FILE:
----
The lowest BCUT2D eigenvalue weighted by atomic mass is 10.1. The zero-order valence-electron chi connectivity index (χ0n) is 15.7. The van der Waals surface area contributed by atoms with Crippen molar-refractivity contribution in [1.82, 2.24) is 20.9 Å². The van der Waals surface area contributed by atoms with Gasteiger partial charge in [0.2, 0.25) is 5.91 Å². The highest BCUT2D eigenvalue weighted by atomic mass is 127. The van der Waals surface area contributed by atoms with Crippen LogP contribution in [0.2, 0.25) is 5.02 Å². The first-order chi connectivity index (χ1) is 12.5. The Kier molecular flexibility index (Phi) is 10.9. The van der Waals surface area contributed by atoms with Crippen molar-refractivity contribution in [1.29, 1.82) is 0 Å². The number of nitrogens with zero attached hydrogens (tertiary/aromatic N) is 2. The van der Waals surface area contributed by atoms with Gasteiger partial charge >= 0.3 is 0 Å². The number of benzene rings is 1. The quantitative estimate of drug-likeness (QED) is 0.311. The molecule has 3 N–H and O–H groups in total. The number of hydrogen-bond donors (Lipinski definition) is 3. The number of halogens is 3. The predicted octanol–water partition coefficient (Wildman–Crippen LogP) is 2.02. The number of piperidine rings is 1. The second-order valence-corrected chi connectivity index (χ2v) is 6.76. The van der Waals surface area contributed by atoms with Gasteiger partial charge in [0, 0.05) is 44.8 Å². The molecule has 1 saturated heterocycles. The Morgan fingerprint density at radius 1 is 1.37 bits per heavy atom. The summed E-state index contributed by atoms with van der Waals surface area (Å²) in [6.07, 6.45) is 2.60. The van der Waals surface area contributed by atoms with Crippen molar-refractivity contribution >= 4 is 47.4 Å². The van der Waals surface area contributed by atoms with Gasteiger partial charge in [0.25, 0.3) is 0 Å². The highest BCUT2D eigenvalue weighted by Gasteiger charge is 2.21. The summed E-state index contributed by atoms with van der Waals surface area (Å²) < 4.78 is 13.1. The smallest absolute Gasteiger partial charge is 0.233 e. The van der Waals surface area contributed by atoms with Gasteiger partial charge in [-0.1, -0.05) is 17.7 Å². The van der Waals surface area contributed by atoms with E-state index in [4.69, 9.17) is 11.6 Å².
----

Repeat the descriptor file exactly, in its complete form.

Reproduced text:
The lowest BCUT2D eigenvalue weighted by atomic mass is 10.1. The zero-order valence-electron chi connectivity index (χ0n) is 15.7. The van der Waals surface area contributed by atoms with Crippen molar-refractivity contribution in [1.82, 2.24) is 20.9 Å². The van der Waals surface area contributed by atoms with Gasteiger partial charge in [0.2, 0.25) is 5.91 Å². The highest BCUT2D eigenvalue weighted by atomic mass is 127. The van der Waals surface area contributed by atoms with Crippen LogP contribution in [0.2, 0.25) is 5.02 Å². The first-order chi connectivity index (χ1) is 12.5. The Kier molecular flexibility index (Phi) is 10.9. The van der Waals surface area contributed by atoms with Crippen molar-refractivity contribution in [1.29, 1.82) is 0 Å². The number of nitrogens with zero attached hydrogens (tertiary/aromatic N) is 2. The van der Waals surface area contributed by atoms with Gasteiger partial charge >= 0.3 is 0 Å². The number of benzene rings is 1. The quantitative estimate of drug-likeness (QED) is 0.311. The molecule has 3 N–H and O–H groups in total. The number of hydrogen-bond donors (Lipinski definition) is 3. The number of halogens is 3. The predicted octanol–water partition coefficient (Wildman–Crippen LogP) is 2.02. The number of piperidine rings is 1. The second-order valence-corrected chi connectivity index (χ2v) is 6.76. The van der Waals surface area contributed by atoms with Gasteiger partial charge in [0, 0.05) is 44.8 Å². The molecule has 1 saturated heterocycles. The Morgan fingerprint density at radius 1 is 1.37 bits per heavy atom. The summed E-state index contributed by atoms with van der Waals surface area (Å²) in [6.07, 6.45) is 2.60. The van der Waals surface area contributed by atoms with Crippen molar-refractivity contribution >= 4 is 47.4 Å². The van der Waals surface area contributed by atoms with Gasteiger partial charge in [0.25, 0.3) is 0 Å². The highest BCUT2D eigenvalue weighted by Gasteiger charge is 2.21. The summed E-state index contributed by atoms with van der Waals surface area (Å²) < 4.78 is 13.1. The smallest absolute Gasteiger partial charge is 0.233 e. The van der Waals surface area contributed by atoms with Gasteiger partial charge in [-0.1, -0.05) is 17.7 Å². The van der Waals surface area contributed by atoms with E-state index in [4.69, 9.17) is 11.6 Å².